Prior to George Floyd’s murder, Walker said, Minneapolis police officers escorted North students to the bus after school every day. Then a group of “Angel Moms”—retired women in pink T-shirts—would wait with students at the bus stop. Those facts, he said, show that Friestleben should have known the risk of releasing students early and without extra precautions.

After Minneapolis police killed Floyd, the school district ended its contract with the police department. Homicides increased dramatically in Minneapolis and around the country in the wake of the pandemic and Floyd’s murder; many killings were concentrated in north Minneapolis. The Angel Moms continued accompanying students at bus stops.

Tuesday Sheppard, D. Hill’s mom, drove him to and from school, as she describes in the recent four-part Showtime docuseries Boys in Blue. The documentary focuses in part on the North High football team, including D. Hill. Filming was mostly completed when D. Hill was killed.

Months before his killing, Sheppard reflected on her fears for her son—a scene that ended up in the first episode of the docuseries.

“The hardest part for me is going to, like, the bus stop, catching the bus for school, going to the corner store,” she says, seated around a kitchen table with family members, including her son. “Because I don’t know if it’s going to be the last time I see him, because it’s that bad around here.” 

Sheppard explains that she prefers to drive her son and his friends around, “because I don’t want them to be caught in the wrong place at the wrong time. That’s my biggest fear.”

A ‘termination’ for Friestleben—followed by reinstatement

Friestleben, a popular principal, has also been featured in a documentary. She is the central character in the KARE 11 film Love Them First, about her time as principal at Lucy Laney Community School. The film premiered in 2019; that fall, Friestleben left Lucy Laney to become principal of North.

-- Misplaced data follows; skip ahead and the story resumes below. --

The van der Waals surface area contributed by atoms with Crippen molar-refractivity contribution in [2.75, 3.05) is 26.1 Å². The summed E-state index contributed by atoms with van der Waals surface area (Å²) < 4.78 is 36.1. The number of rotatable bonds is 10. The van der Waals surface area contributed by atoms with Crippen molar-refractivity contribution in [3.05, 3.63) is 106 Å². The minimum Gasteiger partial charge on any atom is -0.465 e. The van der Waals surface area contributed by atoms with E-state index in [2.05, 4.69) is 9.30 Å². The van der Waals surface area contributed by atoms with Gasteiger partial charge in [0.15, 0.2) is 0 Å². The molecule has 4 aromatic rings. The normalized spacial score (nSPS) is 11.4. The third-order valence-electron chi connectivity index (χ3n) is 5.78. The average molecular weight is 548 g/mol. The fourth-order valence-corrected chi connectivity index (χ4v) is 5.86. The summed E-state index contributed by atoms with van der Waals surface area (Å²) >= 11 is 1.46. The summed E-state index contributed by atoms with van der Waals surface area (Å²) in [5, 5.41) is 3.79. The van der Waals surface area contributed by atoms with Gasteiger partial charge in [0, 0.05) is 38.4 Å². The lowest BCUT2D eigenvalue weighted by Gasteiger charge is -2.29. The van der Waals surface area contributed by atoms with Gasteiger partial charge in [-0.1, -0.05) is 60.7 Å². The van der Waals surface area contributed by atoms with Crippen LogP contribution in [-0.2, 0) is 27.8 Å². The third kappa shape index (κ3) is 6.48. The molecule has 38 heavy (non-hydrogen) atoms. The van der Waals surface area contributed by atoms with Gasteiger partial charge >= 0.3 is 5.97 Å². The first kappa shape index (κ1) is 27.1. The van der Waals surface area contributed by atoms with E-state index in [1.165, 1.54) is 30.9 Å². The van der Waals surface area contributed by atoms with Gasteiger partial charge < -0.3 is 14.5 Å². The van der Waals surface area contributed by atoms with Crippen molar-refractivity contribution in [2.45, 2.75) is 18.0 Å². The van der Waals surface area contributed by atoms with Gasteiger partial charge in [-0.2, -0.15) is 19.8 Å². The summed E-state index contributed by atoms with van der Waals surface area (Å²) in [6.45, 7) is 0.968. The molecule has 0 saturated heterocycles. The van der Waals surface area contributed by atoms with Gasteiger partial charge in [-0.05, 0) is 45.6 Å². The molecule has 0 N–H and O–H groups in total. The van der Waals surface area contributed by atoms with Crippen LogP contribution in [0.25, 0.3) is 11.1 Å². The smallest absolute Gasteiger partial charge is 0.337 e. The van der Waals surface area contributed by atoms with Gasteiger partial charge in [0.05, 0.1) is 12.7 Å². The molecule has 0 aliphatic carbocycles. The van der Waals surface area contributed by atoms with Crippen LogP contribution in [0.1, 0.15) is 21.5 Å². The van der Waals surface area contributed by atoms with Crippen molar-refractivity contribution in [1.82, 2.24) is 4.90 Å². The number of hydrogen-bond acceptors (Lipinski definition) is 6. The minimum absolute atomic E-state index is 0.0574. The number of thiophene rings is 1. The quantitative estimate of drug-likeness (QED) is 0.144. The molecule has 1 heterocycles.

In a letter to North High families in May 2022, Friestleben announced her “termination” from Minneapolis Public Schools over her decision to walk out of school with students in February. “MPS requires schools to follow protocols in times like that and I did not,” she wrote. “I was ‘strongly’ advised not to attend the sit-in with my students and I did so anyway.

“The tragedy of that day, though, will never be my termination from MPS as a result of my choice to join my students,” she continued. “The tragedy of that day will always be while we were en route downtown, our beloved classmate Deshaun Hill, Jr. was en route going home and was murdered along the way.”

An uproar followed. Students threatened to walk out over Friestleben’s termination. Some school board members broke publicly with district leadership over the decision. The district said initially that she had not been terminated, but instead was “on leave.” The news broke on a Friday. By Sunday, the district announced Friestleben would be back in school the next day. 

In a court petition filed in October, Sheppard told the court that her son’s death “was caused by the wrongful act or omission of Minneapolis Public Schools.” Last week, the Minneapolis Public Schools approved a $500,000 civil settlement with Hill’s family.

But the family wants criminal prosecution, too, Walker said.

“What is to keep this principal from doing the exact same thing tomorrow?” he asked. “Because she recognizes that what she did was wrong? Or should there be some penalty?”

Becky Z. Dernbach is the education reporter for Sahan Journal. Becky graduated from Carleton College in 2008, just in time for the economy to crash. She worked many jobs before going into journalism, including...